"My grandson started this year roaring for the Tigers, but his favourite colour is blue and it’s fair to assume where his allegiance is going to go now."
The first player Malthouse met after his sign-on press conference at Carlton’s Visy Park headquarters was Dylan Buckley, the teenage son of club great Jim.
It was rumoured that Buckley Sr had once broken Malthouse’s jaw when playing against him. It was one Malthouse quickly denied.
Buckley Jr looked keen to make a good impression on his new boss, coming straight from the gymnasium with guns pumped.
Nat Fyfe is known in some circles as 'Avatar' because of his long-limbed likeness to the movie-screen characters of recent times.
But his parents’ household is currently functioning with the presence of a more real bush presence - a five-month-old baby kangaroo.
After the Dockers’ stirring win over Geelong at the MCG last Friday night, Fyfe’s father David - a Lake Grace truckie - revealed he had often been woken during recent nights with little thumps through the house.
There are few more apt nicknames in the AFL than 'Dogga' for Adelaide veteran Michael Doughty.
The 177cm Crow brings true meaning to the age-old football belief that it is not about the size of the dog in the fight, but the size of the fight in the dog. But how did the name come about?
The story as follows is from the man himself.
"It came through my last name initially," Doughty told WTBH this week ahead of tonight’s clash with Fremantle could be his last before retirement if Adelaide lose.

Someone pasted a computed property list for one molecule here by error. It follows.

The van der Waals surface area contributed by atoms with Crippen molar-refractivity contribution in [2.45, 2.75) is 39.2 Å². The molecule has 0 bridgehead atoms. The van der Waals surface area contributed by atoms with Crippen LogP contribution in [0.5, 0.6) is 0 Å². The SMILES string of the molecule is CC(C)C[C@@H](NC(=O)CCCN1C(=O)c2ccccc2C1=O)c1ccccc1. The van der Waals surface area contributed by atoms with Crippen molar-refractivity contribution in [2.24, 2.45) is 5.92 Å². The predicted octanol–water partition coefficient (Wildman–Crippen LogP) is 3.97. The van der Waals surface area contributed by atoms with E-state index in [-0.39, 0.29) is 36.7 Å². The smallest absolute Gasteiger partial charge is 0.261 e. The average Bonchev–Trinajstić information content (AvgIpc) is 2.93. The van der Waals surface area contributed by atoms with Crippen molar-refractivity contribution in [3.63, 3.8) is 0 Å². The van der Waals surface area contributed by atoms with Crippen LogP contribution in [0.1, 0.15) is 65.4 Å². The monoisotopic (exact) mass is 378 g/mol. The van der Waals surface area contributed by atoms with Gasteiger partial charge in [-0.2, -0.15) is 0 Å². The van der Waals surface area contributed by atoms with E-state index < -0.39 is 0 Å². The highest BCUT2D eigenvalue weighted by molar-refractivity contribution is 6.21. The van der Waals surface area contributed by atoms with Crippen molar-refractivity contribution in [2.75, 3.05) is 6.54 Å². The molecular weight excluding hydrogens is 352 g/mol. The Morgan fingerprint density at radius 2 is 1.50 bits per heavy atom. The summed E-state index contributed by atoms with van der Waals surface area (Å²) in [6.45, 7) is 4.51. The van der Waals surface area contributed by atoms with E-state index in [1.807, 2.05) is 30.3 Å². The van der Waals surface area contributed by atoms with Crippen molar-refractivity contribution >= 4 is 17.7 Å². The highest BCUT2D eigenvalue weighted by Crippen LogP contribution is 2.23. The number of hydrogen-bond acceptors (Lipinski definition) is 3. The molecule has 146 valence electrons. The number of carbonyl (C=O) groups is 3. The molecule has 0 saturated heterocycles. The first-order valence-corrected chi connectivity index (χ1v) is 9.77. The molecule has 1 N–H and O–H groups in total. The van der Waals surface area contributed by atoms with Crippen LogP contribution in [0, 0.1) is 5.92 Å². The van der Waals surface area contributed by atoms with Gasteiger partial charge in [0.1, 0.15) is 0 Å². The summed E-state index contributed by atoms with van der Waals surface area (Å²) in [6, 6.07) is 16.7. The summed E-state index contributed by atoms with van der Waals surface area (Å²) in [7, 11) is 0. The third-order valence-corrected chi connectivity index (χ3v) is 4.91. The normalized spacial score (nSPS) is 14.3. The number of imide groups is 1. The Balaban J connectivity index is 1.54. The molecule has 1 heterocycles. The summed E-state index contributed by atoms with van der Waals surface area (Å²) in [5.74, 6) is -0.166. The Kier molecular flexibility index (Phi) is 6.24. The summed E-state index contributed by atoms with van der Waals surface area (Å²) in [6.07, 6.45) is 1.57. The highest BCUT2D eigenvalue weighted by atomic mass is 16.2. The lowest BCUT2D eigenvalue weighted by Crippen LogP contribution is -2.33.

"One of my old coaches at Reynella called me ‘Dockers’ (ironically) and the next coach didn’t like it so he changed it to ‘Dogga’. He thought it was harder."
However, and now in his 13th and last season, Doughty admitted several teammates had recently taken to calling him ‘Fossil’.
MODRA’S FREO FANFARE
Former Fremantle high-flyer Tony Modra took a special interest in the performance of livewire Docker Michael Walters in the club’s groundbreaking win over Geelong last weekend.
"I played with his dad, Mick, at Loxton in country South Australia," Modra told The West Australian’s sports editor Craig Nitschke.
"His dad was a dynamic player who ended up playing league footy for Central District in the SANFL. Michael looks a lot like him and has his flair."
Modra was in the change rooms of his original club Adelaide last weekend prior to their loss to Sydney, and will be in there again tonight ahead of their clash with Fremantle.
He believes the Crows will have to lift after what he saw of the Dockers last Saturday, when they created history by claiming their first finals win at the MCG.
"Adelaide will have to sharpen up their game. The way that Fremantle played against Geelong they can beat any side,” said the man who soared to great heights, winning mark of the year three times, including one as a Docker.
“They deserve success. They have still got a pretty young list and blokes like Pav and Aaron Sandilands are in the twilight of their careers and would be very hungry for a flag. It wouldn't surprise me if they won one in the next two years."
Mods was also full of praise for coach Ross Lyon and his sidekick Peter Sumich.
“Their defensive pressure was unbelievable against Geelong. You can see what Ross Lyon has brought to the club. Pressure around the ball is what wins finals,” Modra said.
"But the way their forward line worked impressed me, too. I've always been a fan of Peter Sumich as a coach and I think it's great that he's at the Dockers now.
"He played for South Fremantle and coached South Fremantle, I'm big on having people like that at your club. And he has all that experience from such successful times at the Eagles as a player and a coach."